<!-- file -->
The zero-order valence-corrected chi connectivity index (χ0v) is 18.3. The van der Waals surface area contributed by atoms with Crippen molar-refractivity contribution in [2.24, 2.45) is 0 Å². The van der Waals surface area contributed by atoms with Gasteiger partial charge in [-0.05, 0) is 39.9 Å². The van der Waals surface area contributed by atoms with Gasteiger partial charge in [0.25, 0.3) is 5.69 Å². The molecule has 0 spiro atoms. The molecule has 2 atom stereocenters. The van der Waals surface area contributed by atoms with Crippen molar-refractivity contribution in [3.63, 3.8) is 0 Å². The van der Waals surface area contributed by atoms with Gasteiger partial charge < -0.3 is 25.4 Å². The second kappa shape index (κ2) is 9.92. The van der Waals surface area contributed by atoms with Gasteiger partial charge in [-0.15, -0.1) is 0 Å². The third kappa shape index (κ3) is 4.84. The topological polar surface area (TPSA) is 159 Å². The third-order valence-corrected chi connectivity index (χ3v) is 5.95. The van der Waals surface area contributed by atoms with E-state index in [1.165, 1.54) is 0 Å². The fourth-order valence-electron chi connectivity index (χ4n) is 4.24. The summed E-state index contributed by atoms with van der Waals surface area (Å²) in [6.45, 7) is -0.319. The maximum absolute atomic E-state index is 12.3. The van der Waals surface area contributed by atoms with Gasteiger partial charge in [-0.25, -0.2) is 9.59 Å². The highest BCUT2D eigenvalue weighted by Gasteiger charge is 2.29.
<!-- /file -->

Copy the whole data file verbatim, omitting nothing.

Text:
The zero-order valence-corrected chi connectivity index (χ0v) is 18.3. The van der Waals surface area contributed by atoms with Crippen molar-refractivity contribution in [2.24, 2.45) is 0 Å². The van der Waals surface area contributed by atoms with Gasteiger partial charge in [-0.05, 0) is 39.9 Å². The van der Waals surface area contributed by atoms with Gasteiger partial charge in [0.25, 0.3) is 5.69 Å². The molecule has 0 spiro atoms. The molecule has 2 atom stereocenters. The van der Waals surface area contributed by atoms with Crippen molar-refractivity contribution in [3.63, 3.8) is 0 Å². The van der Waals surface area contributed by atoms with Gasteiger partial charge < -0.3 is 25.4 Å². The second kappa shape index (κ2) is 9.92. The van der Waals surface area contributed by atoms with Gasteiger partial charge in [-0.15, -0.1) is 0 Å². The third kappa shape index (κ3) is 4.84. The topological polar surface area (TPSA) is 159 Å². The third-order valence-corrected chi connectivity index (χ3v) is 5.95. The van der Waals surface area contributed by atoms with E-state index in [1.165, 1.54) is 0 Å². The fourth-order valence-electron chi connectivity index (χ4n) is 4.24. The summed E-state index contributed by atoms with van der Waals surface area (Å²) in [6.45, 7) is -0.319. The maximum absolute atomic E-state index is 12.3. The van der Waals surface area contributed by atoms with Gasteiger partial charge in [-0.25, -0.2) is 9.59 Å². The highest BCUT2D eigenvalue weighted by Gasteiger charge is 2.29.